Armchair Traveller | The Cruise Handbook


I am probably the most sceptical person about travelling on cruises. I love boats – especially sailing boats and I could easily travel around on a sailing boat, but there’s something about cruises that i just don’t fancy!

But with a few family members totally addicted to this way of travelling, who am I to think it’s such a bad think without even experiencing it? 

I was pretty much convinced on embarking on a cruise but I chickened myself out. I thought would be better to do some “real research on the matter” before boarding onto a vessel.

So I started small and safe and got myself  “The Cruise Handbook” from Lonely Planet, laid on my hammock with a green juice and went smooth sailing through the book.

“There’s no travel category as polarising as the cruise, but actually, this is one form of travel that can accommodate all comers.”

I was hooked to the book. Hells, yeah! Polarising for sure: and all this time I have been in the bag of those who recoil with disgust.

But as i sailed through the pages my stale mind started to change as I was learning about the cruising world. 

This handbook is well organised and it moves from why you would cruise, to the different types of cruises, budgeting tips, inspirations and epic trips.

How to choose a cruise

4 things I have learnt with The Cruise Handbook:

1 | Cruises are not so Uncool as I thought

 The more I read about it, the more i think there is this myth around cruises. There are so many options tailored for ages, likes and dislikes that as Lonely Planet mentioned in the book, it’s probably the way of travel that accommodate more travellers! 

There are so many options and it’s very hard to not find one that sparks your eyes.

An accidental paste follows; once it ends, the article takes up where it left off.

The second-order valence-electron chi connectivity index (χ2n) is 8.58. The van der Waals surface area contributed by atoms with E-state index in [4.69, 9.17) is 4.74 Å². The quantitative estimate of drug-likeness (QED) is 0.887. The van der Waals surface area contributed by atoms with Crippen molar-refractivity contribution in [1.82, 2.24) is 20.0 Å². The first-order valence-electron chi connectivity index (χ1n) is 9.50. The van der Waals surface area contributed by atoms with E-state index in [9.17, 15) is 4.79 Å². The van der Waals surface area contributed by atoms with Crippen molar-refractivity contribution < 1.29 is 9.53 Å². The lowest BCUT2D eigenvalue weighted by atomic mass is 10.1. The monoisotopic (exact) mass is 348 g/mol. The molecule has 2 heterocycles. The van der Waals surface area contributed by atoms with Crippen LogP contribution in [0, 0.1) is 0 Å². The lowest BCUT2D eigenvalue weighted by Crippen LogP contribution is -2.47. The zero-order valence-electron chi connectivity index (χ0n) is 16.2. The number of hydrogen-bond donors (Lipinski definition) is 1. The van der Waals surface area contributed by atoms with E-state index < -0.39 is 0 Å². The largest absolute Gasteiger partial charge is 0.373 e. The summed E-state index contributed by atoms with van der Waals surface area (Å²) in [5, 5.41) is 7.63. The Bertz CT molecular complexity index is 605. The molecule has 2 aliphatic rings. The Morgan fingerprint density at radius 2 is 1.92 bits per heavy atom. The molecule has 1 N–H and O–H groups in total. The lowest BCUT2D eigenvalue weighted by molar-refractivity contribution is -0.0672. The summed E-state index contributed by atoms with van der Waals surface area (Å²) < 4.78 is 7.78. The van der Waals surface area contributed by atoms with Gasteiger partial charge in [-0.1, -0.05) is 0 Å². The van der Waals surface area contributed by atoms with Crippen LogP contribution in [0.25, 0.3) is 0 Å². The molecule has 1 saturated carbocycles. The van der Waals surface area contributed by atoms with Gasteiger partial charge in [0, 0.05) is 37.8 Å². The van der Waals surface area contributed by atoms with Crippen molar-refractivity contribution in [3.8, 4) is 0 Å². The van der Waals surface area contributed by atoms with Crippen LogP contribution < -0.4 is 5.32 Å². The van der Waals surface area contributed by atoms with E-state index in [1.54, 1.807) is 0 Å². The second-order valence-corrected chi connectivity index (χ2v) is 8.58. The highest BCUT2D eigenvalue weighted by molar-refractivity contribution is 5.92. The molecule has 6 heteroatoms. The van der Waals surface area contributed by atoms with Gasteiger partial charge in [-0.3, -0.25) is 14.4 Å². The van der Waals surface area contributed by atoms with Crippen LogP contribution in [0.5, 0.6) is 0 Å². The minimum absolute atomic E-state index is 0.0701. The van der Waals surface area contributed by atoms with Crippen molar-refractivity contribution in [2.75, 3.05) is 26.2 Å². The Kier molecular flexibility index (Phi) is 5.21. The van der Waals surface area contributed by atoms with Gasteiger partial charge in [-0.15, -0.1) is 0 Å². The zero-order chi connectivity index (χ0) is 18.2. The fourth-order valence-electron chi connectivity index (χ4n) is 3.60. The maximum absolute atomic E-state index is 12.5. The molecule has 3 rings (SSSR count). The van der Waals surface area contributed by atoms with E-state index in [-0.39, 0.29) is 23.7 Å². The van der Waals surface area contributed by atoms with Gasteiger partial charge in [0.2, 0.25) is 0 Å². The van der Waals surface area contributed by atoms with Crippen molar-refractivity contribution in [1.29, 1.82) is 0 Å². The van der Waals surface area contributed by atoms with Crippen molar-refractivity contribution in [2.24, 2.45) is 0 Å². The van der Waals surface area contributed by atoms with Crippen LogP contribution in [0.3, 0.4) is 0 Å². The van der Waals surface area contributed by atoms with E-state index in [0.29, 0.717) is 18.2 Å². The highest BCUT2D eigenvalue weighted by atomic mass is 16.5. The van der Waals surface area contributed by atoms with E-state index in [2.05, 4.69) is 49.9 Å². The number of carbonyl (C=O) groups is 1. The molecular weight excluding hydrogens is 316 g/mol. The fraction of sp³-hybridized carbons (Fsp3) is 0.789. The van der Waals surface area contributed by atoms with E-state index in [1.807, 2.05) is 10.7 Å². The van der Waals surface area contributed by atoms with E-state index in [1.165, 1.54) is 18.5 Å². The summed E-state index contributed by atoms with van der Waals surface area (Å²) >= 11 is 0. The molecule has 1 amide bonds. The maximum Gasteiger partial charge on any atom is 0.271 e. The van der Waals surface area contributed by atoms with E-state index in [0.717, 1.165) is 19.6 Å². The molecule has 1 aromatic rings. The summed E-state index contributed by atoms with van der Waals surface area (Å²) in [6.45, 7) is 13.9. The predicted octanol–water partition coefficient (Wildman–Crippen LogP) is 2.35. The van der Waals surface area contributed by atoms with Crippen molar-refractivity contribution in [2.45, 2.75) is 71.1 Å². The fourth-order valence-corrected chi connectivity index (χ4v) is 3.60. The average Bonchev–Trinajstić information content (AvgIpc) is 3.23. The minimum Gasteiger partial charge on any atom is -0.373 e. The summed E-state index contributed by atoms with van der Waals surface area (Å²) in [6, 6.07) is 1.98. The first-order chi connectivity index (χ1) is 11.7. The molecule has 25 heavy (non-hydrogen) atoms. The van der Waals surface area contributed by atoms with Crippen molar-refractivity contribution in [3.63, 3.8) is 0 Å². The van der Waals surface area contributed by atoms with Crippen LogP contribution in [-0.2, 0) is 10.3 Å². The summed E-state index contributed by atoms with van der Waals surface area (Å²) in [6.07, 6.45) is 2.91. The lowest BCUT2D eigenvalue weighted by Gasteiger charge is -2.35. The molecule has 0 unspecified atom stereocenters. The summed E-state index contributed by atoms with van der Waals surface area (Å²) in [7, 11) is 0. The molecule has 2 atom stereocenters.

2 |Expedition Cruises are my category

I not even realised there was such a thing as cruise categories before i got this book. After reading through all the categories I really think I would love to embark on one of the many expeditions available. Imagine going to the ‘Top of the world” and explore the North Pole, or the Antartica, The Galapagos Islands… I reckon that would be an amazing experience and easier to make it happen on a cruise than  any other way.

cruising categories

3 | Be cruise smart

I have learnt how and where to find cheap deals, consider seasons based on the cruise destination and how to understand cruise lingo and etiquette!

4 | I better try one quickly

The book is full of inspiration that upon each page you just think about checking out all websites to find the next bargain to embark on! The idea of visiting the otherwise inaccessible jungle-fringed Polynesian islands or meet highland tribesmen in upriver Papua New Guinea got me thinking that I really need to try one quick. Or even just a short cruise to the Whitsunday Islands as a quick relaxing family holiday, while we wait for baby to come. As someone who is tired, hot, wobbling around with a big tummy, I think being on a cruise where everything is organised for you over a few days is such a beautiful concept!

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